Thai Cook (at iCook)

When I write about restaurants on Instagram, they’re usually brief takes accompanied by a photo or two. (You can see my feed right here on ethnojunkie.com, updated almost daily, by selecting the “Instagram” category from my home page – no signup required.) But because of Instagram’s character count limitations, it’s often necessary to break up a review into several parts. This one originally appeared as six posts, published on January 27-29 and March 1-3, 2020.


I was no stranger to the food at Am Thai Bistro on Church Ave in Brooklyn and always thought it was a cut above the norm for the area (if not especially creative) so I surmised we’d be in relatively good hands at its owner’s new undertaking, Thai Cook in Elmhurst. Sharing space with iCook Buffet, a BBQ/hotpot place at 81-17 Broadway, the menu couldn’t be more different from its Flatbush sibling; IMO this venture is the real deal and easily stands up to its neighborhood Thai competitors of renown.

Ten of us assembled there for lunch (which is code for we had the opportunity to taste ten different dishes) and another six for dinner (and another six dishes) and therein lies the rub: we all agreed that everything we ordered was outstanding, so I’m stymied by culinary mastery and can’t recommend favorites. Therefore let us stipulate that you won’t go wrong with any of the items in this post (presented in no particular order). Incidentally, don’t forget to order sticky rice with your meal. Some dishes do come with regulation rice – see photos – but all of the sauces are so delicious that you’ll surely want some sticky rice to soak up every drop!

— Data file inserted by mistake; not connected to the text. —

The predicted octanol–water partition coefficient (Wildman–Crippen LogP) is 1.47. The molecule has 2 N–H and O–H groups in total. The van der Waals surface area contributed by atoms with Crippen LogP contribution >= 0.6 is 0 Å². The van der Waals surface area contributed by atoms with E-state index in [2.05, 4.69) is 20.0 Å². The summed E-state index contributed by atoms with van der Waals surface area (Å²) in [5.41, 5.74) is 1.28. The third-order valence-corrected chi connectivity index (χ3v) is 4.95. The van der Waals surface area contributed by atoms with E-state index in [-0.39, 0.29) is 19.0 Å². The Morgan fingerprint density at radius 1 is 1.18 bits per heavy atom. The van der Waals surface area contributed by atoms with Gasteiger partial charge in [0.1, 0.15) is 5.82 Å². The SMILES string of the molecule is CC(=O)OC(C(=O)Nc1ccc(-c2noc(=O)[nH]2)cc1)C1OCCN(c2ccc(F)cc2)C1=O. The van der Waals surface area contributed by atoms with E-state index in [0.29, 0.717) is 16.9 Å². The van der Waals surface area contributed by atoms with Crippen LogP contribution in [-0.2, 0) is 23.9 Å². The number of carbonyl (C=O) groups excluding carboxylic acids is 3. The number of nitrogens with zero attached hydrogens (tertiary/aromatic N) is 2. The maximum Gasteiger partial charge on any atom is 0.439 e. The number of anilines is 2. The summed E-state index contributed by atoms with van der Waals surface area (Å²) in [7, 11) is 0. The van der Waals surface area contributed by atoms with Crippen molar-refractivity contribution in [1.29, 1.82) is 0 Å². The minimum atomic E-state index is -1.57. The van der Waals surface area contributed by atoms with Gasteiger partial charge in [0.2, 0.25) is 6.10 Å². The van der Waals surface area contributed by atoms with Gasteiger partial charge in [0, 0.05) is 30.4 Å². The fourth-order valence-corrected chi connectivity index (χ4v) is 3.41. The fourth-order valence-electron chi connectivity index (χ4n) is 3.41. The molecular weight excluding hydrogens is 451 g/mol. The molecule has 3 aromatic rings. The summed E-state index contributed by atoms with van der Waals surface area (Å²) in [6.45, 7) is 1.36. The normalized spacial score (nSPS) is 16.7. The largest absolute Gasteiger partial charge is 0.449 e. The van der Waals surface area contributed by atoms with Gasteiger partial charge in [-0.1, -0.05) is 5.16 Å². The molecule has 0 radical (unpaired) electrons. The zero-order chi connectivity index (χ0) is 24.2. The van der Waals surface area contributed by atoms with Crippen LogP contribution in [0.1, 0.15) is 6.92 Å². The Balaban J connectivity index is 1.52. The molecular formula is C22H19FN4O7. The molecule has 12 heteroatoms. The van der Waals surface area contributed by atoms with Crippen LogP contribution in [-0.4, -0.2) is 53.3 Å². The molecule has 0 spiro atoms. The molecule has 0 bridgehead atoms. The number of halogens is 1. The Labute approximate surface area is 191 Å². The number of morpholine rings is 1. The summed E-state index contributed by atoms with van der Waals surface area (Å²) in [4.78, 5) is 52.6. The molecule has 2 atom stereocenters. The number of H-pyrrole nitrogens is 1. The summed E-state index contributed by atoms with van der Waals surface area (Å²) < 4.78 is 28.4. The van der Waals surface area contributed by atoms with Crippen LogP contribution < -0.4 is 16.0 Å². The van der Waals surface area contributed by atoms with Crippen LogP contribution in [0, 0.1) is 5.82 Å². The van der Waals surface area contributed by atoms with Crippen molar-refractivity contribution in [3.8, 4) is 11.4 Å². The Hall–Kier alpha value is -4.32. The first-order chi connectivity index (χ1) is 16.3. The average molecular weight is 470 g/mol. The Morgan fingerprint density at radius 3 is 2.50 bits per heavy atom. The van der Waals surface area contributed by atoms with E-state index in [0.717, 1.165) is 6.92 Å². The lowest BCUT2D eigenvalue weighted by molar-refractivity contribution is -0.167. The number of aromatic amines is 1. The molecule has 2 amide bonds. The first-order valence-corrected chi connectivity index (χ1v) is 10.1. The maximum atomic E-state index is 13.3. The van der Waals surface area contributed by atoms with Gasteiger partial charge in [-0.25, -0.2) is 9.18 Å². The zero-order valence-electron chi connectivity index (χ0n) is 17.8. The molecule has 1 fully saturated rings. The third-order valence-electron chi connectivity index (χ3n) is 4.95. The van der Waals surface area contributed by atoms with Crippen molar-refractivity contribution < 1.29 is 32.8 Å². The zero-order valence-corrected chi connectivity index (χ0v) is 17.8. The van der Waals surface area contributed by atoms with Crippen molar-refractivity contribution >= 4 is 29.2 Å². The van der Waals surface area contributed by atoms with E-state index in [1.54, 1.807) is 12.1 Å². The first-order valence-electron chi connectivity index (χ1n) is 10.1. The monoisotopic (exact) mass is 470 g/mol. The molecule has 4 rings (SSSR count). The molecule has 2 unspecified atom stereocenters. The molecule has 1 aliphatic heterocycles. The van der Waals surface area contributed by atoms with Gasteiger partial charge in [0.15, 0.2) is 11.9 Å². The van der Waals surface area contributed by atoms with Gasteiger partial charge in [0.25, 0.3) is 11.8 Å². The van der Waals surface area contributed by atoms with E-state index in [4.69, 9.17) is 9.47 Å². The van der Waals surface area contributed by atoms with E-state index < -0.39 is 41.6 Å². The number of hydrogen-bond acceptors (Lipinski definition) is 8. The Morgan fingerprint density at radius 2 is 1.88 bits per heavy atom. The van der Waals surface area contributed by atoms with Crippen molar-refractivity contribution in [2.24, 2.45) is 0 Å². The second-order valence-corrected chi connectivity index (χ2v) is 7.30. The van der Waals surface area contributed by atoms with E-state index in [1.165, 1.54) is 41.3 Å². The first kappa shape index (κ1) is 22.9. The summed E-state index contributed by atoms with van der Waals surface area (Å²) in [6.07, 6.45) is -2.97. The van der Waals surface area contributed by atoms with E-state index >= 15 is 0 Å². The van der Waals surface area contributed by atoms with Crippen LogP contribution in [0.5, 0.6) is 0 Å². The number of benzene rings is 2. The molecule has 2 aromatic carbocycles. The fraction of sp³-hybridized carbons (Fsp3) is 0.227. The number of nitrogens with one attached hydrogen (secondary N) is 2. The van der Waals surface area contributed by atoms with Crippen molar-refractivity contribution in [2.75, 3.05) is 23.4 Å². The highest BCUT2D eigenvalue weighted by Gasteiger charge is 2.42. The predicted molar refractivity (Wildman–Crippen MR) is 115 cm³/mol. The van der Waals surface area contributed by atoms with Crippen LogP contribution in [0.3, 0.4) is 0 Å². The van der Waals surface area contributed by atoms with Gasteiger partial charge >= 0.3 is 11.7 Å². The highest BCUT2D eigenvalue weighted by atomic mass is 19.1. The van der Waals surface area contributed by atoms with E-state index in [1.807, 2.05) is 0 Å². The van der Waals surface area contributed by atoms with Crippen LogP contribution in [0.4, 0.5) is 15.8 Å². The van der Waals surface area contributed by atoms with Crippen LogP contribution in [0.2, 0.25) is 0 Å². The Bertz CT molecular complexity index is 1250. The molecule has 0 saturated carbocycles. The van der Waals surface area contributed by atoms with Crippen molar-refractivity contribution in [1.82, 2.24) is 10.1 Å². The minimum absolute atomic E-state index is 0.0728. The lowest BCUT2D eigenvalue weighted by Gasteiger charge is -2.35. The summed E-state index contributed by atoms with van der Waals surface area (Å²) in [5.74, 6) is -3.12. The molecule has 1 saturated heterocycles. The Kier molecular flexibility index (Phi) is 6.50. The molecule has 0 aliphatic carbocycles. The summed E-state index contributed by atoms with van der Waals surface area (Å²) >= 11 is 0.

(Click any photo to view in glorious high resolution.)

Fresh Crepe

We started with Fresh Crepe: a rice flour wrap swaddling bean curd, sweet radish, and chives served with sweet soy-garlic sauce. I believe the crispy bits were Thai cuisine’s answer to chicharrones; they elevated the dish significantly.

Grilled Squid

Amazingly tender scored squid with sweet/sour/spicy sauce and peanuts. More yummy crispy bits.

Tum Thai Cook

From the Papaya Salad section of the menu. Mixed seafood (with that incredibly tender squid), blue crab, shrimp, and New Zealand mussels. Very spicy.

Aob Woon Sen

We opted for shrimp although crab and veggie versions are available; it highlights oyster mushrooms, celery, sliced ginger, pork belly, and glass noodles and is served with their signature Millionaire sauce. The sauce is chef Boonnum Thongngoen’s custom recipe for the classic Thai sauce of chilies, garlic, shallots, cilantro, sawtooth coriander, makrut lime leaf, fish sauce and lime juice. She named it in honor of her husband who lost a metaphorical million in failed restaurants back in Thailand but retained his family recipe for the bespoke sauce. Excellent.

Pork Liver Yum

Yum, the onomatopoeically named Thai salad, typically features one or two key ingredients accompanied by some form of allium along with fresh herbs and is characterized by a dressing of fish sauce, lime juice, lemongrass, garlic, sugar, and chilies – always plenty of chilies. This yum set the spotlight on flavorful Pork Liver with red onion and scallions pointed up with cilantro and mint; perfect for this liver lover.

Spicy Oyster Yum

Another yum, in this case with oysters (they’re in there), accompanied by red onion and scallions in cilantro/mint/lime sauce with crispy fried shallots on top and their signature Millionaire dressing on the side. Good stuff.

Lime Chili Sliced Pork

From the Steamed portion of the menu, sliced pork rolled around tiny enoki mushrooms with a lemongrass, mint, cilantro, chili, and fresh lime juice dressing.

Not a squid: those are the enoki mushrooms oozing out of the pork!

Coconut Crab Curry Noodle

From the Noodle & Rice section of the menu. Spicy Southern Thai yellow curry with vermicelli noodles and pickled mustard greens. No discernable crab meat, but the flavor was there. And a hardboiled egg.

Panang Curry

Also from the Noodle & Rice corner, Home Cooked Style Panang Curry (coconut milk) with beef. We did the pork version at a subsequent meal; both were great. And a hardboiled egg.

Khua Kling

From Mom’s Specials, a spicy Southern Thai dish with dried beef and curry paste. And a hardboiled egg.

Striped Bass